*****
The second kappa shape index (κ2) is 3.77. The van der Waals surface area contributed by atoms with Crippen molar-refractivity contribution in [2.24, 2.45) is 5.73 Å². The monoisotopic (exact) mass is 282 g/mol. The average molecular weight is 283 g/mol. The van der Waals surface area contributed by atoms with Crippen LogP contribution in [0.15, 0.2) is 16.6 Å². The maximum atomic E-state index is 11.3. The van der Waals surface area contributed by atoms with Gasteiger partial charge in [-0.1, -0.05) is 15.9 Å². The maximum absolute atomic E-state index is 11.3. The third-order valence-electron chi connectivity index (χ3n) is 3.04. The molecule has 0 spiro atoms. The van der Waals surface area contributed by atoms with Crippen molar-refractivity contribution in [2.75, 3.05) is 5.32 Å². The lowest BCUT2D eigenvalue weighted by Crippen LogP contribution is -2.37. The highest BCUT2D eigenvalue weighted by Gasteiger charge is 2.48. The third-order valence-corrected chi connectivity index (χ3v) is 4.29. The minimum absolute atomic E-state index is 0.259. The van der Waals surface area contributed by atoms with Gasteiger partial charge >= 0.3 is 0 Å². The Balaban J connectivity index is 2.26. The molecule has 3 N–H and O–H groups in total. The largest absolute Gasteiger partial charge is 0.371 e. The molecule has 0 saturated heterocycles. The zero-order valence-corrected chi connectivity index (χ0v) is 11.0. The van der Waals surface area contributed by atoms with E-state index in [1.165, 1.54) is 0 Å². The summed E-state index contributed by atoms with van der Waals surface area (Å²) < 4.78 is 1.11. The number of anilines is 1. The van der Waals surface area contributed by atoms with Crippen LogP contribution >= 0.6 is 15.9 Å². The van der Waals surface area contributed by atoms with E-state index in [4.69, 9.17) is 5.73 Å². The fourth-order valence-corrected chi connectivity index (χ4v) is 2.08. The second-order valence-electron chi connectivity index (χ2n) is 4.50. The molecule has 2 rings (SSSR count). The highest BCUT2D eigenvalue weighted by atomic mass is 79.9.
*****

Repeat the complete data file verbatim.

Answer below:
The second kappa shape index (κ2) is 3.77. The van der Waals surface area contributed by atoms with Crippen molar-refractivity contribution in [2.24, 2.45) is 5.73 Å². The monoisotopic (exact) mass is 282 g/mol. The average molecular weight is 283 g/mol. The van der Waals surface area contributed by atoms with Crippen LogP contribution in [0.15, 0.2) is 16.6 Å². The maximum atomic E-state index is 11.3. The van der Waals surface area contributed by atoms with Gasteiger partial charge in [-0.1, -0.05) is 15.9 Å². The maximum absolute atomic E-state index is 11.3. The third-order valence-electron chi connectivity index (χ3n) is 3.04. The molecule has 0 spiro atoms. The van der Waals surface area contributed by atoms with Crippen molar-refractivity contribution in [2.75, 3.05) is 5.32 Å². The lowest BCUT2D eigenvalue weighted by Crippen LogP contribution is -2.37. The highest BCUT2D eigenvalue weighted by Gasteiger charge is 2.48. The third-order valence-corrected chi connectivity index (χ3v) is 4.29. The minimum absolute atomic E-state index is 0.259. The van der Waals surface area contributed by atoms with Gasteiger partial charge >= 0.3 is 0 Å². The Balaban J connectivity index is 2.26. The molecule has 3 N–H and O–H groups in total. The largest absolute Gasteiger partial charge is 0.371 e. The molecule has 0 saturated heterocycles. The zero-order valence-corrected chi connectivity index (χ0v) is 11.0. The van der Waals surface area contributed by atoms with E-state index in [1.165, 1.54) is 0 Å². The summed E-state index contributed by atoms with van der Waals surface area (Å²) < 4.78 is 1.11. The number of anilines is 1. The van der Waals surface area contributed by atoms with Crippen LogP contribution >= 0.6 is 15.9 Å². The van der Waals surface area contributed by atoms with E-state index in [4.69, 9.17) is 5.73 Å². The fourth-order valence-corrected chi connectivity index (χ4v) is 2.08. The second-order valence-electron chi connectivity index (χ2n) is 4.50. The molecule has 2 rings (SSSR count). The highest BCUT2D eigenvalue weighted by atomic mass is 79.9.